(PS) Harrell v. Fairfield Police Dept., et al, No. 2:2015cv00693 - Document 32 (E.D. Cal. 2018)

Court Description: FINDINGS and RECOMMENDATIONS signed by Magistrate Judge Allison Claire on 12/13/18 RECOMMENDING that 30 Amended Prisoner Civil Rights Complaint be Dismissed. Referred to Judge Morrison C. England, Jr. Objections due within 21 days after being served with these findings and recommendations. (Coll, A)
Download PDF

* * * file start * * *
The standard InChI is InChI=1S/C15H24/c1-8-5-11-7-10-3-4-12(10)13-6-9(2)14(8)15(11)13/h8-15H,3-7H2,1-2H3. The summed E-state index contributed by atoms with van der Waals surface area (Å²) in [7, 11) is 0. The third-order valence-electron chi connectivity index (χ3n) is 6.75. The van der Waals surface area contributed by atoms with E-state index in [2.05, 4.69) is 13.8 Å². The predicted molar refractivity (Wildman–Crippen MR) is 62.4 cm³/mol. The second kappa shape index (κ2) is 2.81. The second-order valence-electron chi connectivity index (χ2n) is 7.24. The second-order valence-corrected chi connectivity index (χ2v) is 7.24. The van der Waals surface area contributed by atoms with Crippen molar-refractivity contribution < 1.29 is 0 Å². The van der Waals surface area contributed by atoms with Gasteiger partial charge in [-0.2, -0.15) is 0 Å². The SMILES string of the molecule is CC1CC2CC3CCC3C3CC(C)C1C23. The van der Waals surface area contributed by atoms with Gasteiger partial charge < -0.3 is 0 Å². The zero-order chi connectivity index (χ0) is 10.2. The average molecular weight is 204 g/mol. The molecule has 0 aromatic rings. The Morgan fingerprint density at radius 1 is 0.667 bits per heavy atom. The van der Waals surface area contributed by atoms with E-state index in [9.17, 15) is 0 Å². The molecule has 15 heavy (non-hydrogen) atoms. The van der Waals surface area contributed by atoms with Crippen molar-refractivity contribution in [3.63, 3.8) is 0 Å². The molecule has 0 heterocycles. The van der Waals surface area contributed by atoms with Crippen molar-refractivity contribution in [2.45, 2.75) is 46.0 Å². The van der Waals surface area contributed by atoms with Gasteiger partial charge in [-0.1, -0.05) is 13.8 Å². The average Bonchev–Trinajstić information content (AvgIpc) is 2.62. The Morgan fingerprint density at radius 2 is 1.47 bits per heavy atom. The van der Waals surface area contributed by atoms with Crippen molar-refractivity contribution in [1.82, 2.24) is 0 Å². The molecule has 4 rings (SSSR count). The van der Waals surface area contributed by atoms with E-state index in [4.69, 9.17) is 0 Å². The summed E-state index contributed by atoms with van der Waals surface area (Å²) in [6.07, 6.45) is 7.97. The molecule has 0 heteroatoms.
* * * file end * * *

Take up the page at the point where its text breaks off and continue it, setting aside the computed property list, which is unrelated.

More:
(PS) Harrell v. Fairfield Police Dept., et al Doc. 32 1 2 3 4 5 6 7 8 UNITED STATES DISTRICT COURT 9 FOR THE EASTERN DISTRICT OF CALIFORNIA 10 11 JOSHUA NEIL HARRELL, 12 13 14 15 No. 2:15-cv-00693 MCE AC PS Plaintiff, v. FINDINGS and RECOMMENDATIONS FAIRFIELD POLICE DEPT., et al., Defendants. 16 17 Plaintiff is proceeding in this action pro se and in forma pauperis. Although plaintiff is 18 presently incarcerated, this action does not challenge his conditions of confinement. This 19 proceeding was accordingly referred to this court by E.D. Cal. R. (“Local Rule”) 302(c)(21). The 20 Second Amended Complaint, ECF No. 21, is now before the court for screening. 21 22 I. SCREENING STANDARD The federal IFP statute requires federal courts to dismiss a case if the action is legally 23 “frivolous or malicious,” fails to state a claim upon which relief may be granted, or seeks 24 monetary relief from a defendant who is immune from such relief. 28 U.S.C. § 1915(e)(2). 25 Plaintiff must assist the court in determining whether or not the complaint is frivolous, by drafting 26 the complaint so that it complies with the Federal Rules of Civil Procedure (“Fed. R. Civ. P.”). 27 Under the Federal Rules of Civil Procedure, the complaint must contain (1) a “short and plain 28 statement” of the basis for federal jurisdiction (that is, the reason the case is filed in this court, 1 Dockets.Justia.com 1 rather than in a state court), (2) a short and plain statement showing that plaintiff is entitled to 2 relief (that is, who harmed the plaintiff, and in what way), and (3) a demand for the relief sought. 3 Fed. R. Civ. P. (“Rule”) 8(a). Plaintiff’s claims must be set forth simply, concisely and directly. 4 Rule 8(d)(1). 5 A claim is legally frivolous when it lacks an arguable basis either in law or in fact. 6 Neitzke v. Williams, 490 U.S. 319, 325 (1989). In reviewing a complaint under this standard, the 7 court will (1) accept as true all of the factual allegations contained in the complaint, unless they 8 are clearly baseless or fanciful, (2) construe those allegations in the light most favorable to the 9 plaintiff, and (3) resolve all doubts in the plaintiff’s favor. See Neitzke, 490 U.S. at 327; Von 10 Saher v. Norton Simon Museum of Art at Pasadena, 592 F.3d 954, 960 (9th Cir. 2010), cert. 11 denied, 564 U.S. 1037 (2011). 12 The court applies the same rules of construction in determining whether the complaint 13 states a claim on which relief can be granted. Erickson v. Pardus, 551 U.S. 89, 94 (2007) (court 14 must accept the allegations as true); Scheuer v. Rhodes, 416 U.S. 232, 236 (1974) (court must 15 construe the complaint in the light most favorable to the plaintiff). Pro se pleadings are held to a 16 less stringent standard than those drafted by lawyers. Haines v. Kerner, 404 U.S. 519, 520 17 (1972). However, the court need not accept as true conclusory allegations, unreasonable 18 inferences, or unwarranted deductions of fact. Western Mining Council v. Watt, 643 F.2d 618, 19 624 (9th Cir. 1981). A formulaic recitation of the elements of a cause of action does not suffice 20 to state a claim. Bell Atlantic Corp. v. Twombly, 550 U.S. 544, 555-57 (2007); Ashcroft v. Iqbal, 21 556 U.S. 662, 678 (2009). 22 To state a claim on which relief may be granted, the plaintiff must allege enough facts “to 23 state a claim to relief that is plausible on its face.” Twombly, 550 U.S. at 570. “A claim has 24 facial plausibility when the plaintiff pleads factual content that allows the court to draw the 25 reasonable inference that the defendant is liable for the misconduct alleged.” Iqbal, 556 U.S. at 26 678. 27 28 A pro se litigant is entitled to notice of the deficiencies in the complaint and an opportunity to amend, unless the complaint’s deficiencies could not be cured by amendment. See 2 1 2 3 Noll v. Carlson, 809 F.2d 1446, 1448 (9th Cir. 1987). II. SECOND AMENDED COMPLAINT Plaintiff brings this action under 42 U.S.C. § 1983. The Second Amended Complaint 4 (“SAC”), ECF No. 30, names J. Bondoc as a defendant. In the SAC, plaintiff alleges that 5 Bondoc, an officer from the Fairfield Police Department, unreasonably seized plaintiff’s trailer 6 from a public street without providing “any prior notice.” ECF No. 30 at 3. In its two prior 7 screening orders, the undersigned informed plaintiff that his allegations regarding the seizure 8 failed to state a claim against Bondoc, in light of Ninth Circuit precedent that “due process does 9 not require that a pre-towing notice be given to the owner of a vehicle which has been 10 unregistered for more than one year from the date on which it is found parked on a public street 11 before the car can be towed under California Vehicle Code § 22651(o).” Scofield v. 12 Hillsborough, 862 F.2d 759, 764 (9th Cir. 1988); see also ECF No. 19 at 5; ECF No. 27 at 4. For 13 the third time, plaintiff presents facts that are insufficient as a matter of law to state a cognizable 14 claim against defendant Bondoc. The SAC provides less detail than the prior complaints, simply 15 asserting that plaintiff’s vehicle was unlawfully towed. ECF No. 30 at 4. Plaintiff does not 16 provide facts that support this characterization, and the conclusory allegation of unlawful towing 17 is insufficient to state a claim upon which relief can be granted. Accordingly, plaintiff has failed 18 to state a claim against defendant J. Bondoc. 19 Plaintiff also makes claims against defendant GM Towing LLC and GM Towing and 20 Automotive, Inc., on grounds that he was unable to retrieve his vehicle after he paid to update its 21 registration at the DMV and paid for its release at the Fairfield police department. ECF No. 30 at 22 4. Plaintiff previously alleged in the first amended complaint that he was unable to retrieve the 23 vehicle because “there was an extremely excessive bill that exceeded $3,2000.00,” and he briefly 24 touches on this point again in his SAC. ECF No. 21 at 8; ECF No. 30 at 5. As with the prior 25 complaints, the SAC does not allege facts which would, if true, establish that these companies 26 acted under color of state law. Accordingly, plaintiff fails to state a claim against GM Towing 27 LLC or GM Towing and Automotive, Inc. upon which relief can be granted under § 1983. 28 For the first time, plaintiff has added the City of Fairfield as a defendant. ECF No. 30 at 3 1 1. However, the City apparently is only involved insofar as it is the employer of defendant J. 2 Bondoc. Id. at 3. Plaintiff argues that the City, as employer of Bondoc, sanctioned Bondoc’s 3 conduct and is responsible for it. Id. As discussed above, plaintiff has failed to state a claim 4 against Bondoc; plaintiff therefore also fails to state a claim against the City on the basis of 5 Bondoc’s conduct. Moreover, there is no respondeat superior liability under § 1983, and the City 6 cannot be held liable for the actions of its employee. See Monell v. Department of Soc. Servs., 7 436 U.S. 658, 691 (1978). 8 9 Plaintiff’s SAC is similar to his original complaint (ECF No. 1) and his First Amended Complaint (ECF No. 21), both of which were dismissed with leave to amend because they did not 10 state a claim or satisfy the pleading standards required in federal court. ECF Nos. 19, 27. 11 Plaintiff’s SAC does not cure the deficiencies found in his first two attempts, and in fact provides 12 less information. Because previous opportunities to amend have not resulted in the presentation 13 of a viable claim against any defendant, the undersigned concludes that further leave to amend 14 would be futile. See Noll, 809 F.2d at 1448. 15 III. PRO SE PLAINTIFF’S SUMMARY 16 Your Second Amended Complaint does not state a claim for relief. The constitutional 17 guarantee of due process is not violated by the towing of a vehicle without advance notice, so 18 your claim against Officer Bondoc fails. The City cannot be liable under 42 U.S.C. § 1983 for 19 Officer Bondoc’s actions in any case. The towing company is not a proper defendant under § 20 1983. For all these reasons, your complaint must be dismissed. Because you have already been 21 given two opportunities to amend the complaint, the magistrate judge is recommending that the 22 district judge dismiss your lawsuit altogether. You have 21 days, as discussed below, to object to 23 these recommendations. 24 IV. CONCLUSION 25 Accordingly, the undersigned recommends that plaintiff’s Second Amended Complaint 26 (ECF No. 30) be DISMISSED with prejudice because it fails to state a claim upon which relief 27 can be granted and because further amendment would be futile. 28 These findings and recommendations are submitted to the United States District Judge 4 1 assigned to the case, pursuant to the provisions of 28 U.S.C. § 636(b)(1). Within twenty-one days 2 after being served with these findings and recommendations, plaintiff may file written objections 3 with the court and serve a copy on all parties. Id.; see also Local Rule 304(b). Such a document 4 should be captioned “Objections to Magistrate Judge’s Findings and Recommendations.” Failure 5 to file objections within the specified time may waive the right to appeal the District Court’s 6 order. Turner v. Duncan, 158 F.3d 449, 455 (9th Cir. 1998); Martinez v. Ylst, 951 F.2d 1153, 7 1156-57 (9th Cir. 1991). 8 DATED: December 13, 2018 9 10 11 12 13 14 15 16 17 18 19 20 21 22 23 24 25 26 27 28 5